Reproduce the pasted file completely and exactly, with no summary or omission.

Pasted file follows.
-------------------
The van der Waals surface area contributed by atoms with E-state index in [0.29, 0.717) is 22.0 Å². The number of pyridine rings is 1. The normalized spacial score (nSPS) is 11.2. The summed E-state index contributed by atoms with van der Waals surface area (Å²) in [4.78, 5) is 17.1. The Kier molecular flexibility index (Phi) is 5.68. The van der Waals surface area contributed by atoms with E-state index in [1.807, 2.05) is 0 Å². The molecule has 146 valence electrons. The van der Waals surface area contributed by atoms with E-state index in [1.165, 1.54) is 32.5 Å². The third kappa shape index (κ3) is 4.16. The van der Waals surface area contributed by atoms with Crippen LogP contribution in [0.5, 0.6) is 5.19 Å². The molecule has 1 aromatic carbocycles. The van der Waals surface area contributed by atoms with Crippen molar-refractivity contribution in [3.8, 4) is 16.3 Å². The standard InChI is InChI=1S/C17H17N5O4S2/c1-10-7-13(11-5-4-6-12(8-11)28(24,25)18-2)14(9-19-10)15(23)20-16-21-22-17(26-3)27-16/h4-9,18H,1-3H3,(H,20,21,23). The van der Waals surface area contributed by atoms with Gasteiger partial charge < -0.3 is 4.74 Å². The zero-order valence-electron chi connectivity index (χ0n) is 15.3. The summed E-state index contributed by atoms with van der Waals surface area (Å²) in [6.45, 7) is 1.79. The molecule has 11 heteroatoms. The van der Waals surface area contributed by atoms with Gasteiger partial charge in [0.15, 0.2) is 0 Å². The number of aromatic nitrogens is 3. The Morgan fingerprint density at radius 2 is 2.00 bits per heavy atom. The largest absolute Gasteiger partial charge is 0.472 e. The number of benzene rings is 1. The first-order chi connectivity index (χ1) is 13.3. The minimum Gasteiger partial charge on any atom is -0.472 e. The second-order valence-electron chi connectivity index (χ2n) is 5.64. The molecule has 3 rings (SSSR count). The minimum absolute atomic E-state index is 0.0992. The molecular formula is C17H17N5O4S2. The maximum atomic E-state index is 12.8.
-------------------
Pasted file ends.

The van der Waals surface area contributed by atoms with E-state index in [0.29, 0.717) is 22.0 Å². The number of pyridine rings is 1. The normalized spacial score (nSPS) is 11.2. The summed E-state index contributed by atoms with van der Waals surface area (Å²) in [4.78, 5) is 17.1. The Kier molecular flexibility index (Phi) is 5.68. The van der Waals surface area contributed by atoms with E-state index in [1.807, 2.05) is 0 Å². The molecule has 146 valence electrons. The van der Waals surface area contributed by atoms with E-state index in [1.165, 1.54) is 32.5 Å². The third kappa shape index (κ3) is 4.16. The van der Waals surface area contributed by atoms with Crippen LogP contribution in [0.5, 0.6) is 5.19 Å². The molecule has 1 aromatic carbocycles. The van der Waals surface area contributed by atoms with Crippen molar-refractivity contribution in [3.8, 4) is 16.3 Å². The standard InChI is InChI=1S/C17H17N5O4S2/c1-10-7-13(11-5-4-6-12(8-11)28(24,25)18-2)14(9-19-10)15(23)20-16-21-22-17(26-3)27-16/h4-9,18H,1-3H3,(H,20,21,23). The van der Waals surface area contributed by atoms with Gasteiger partial charge < -0.3 is 4.74 Å². The zero-order valence-electron chi connectivity index (χ0n) is 15.3. The summed E-state index contributed by atoms with van der Waals surface area (Å²) in [6.45, 7) is 1.79. The molecule has 11 heteroatoms. The van der Waals surface area contributed by atoms with Gasteiger partial charge in [0.15, 0.2) is 0 Å². The number of aromatic nitrogens is 3. The Morgan fingerprint density at radius 2 is 2.00 bits per heavy atom. The largest absolute Gasteiger partial charge is 0.472 e. The number of benzene rings is 1. The first-order chi connectivity index (χ1) is 13.3. The minimum Gasteiger partial charge on any atom is -0.472 e. The second-order valence-electron chi connectivity index (χ2n) is 5.64. The molecule has 3 rings (SSSR count). The minimum absolute atomic E-state index is 0.0992. The molecular formula is C17H17N5O4S2. The maximum atomic E-state index is 12.8.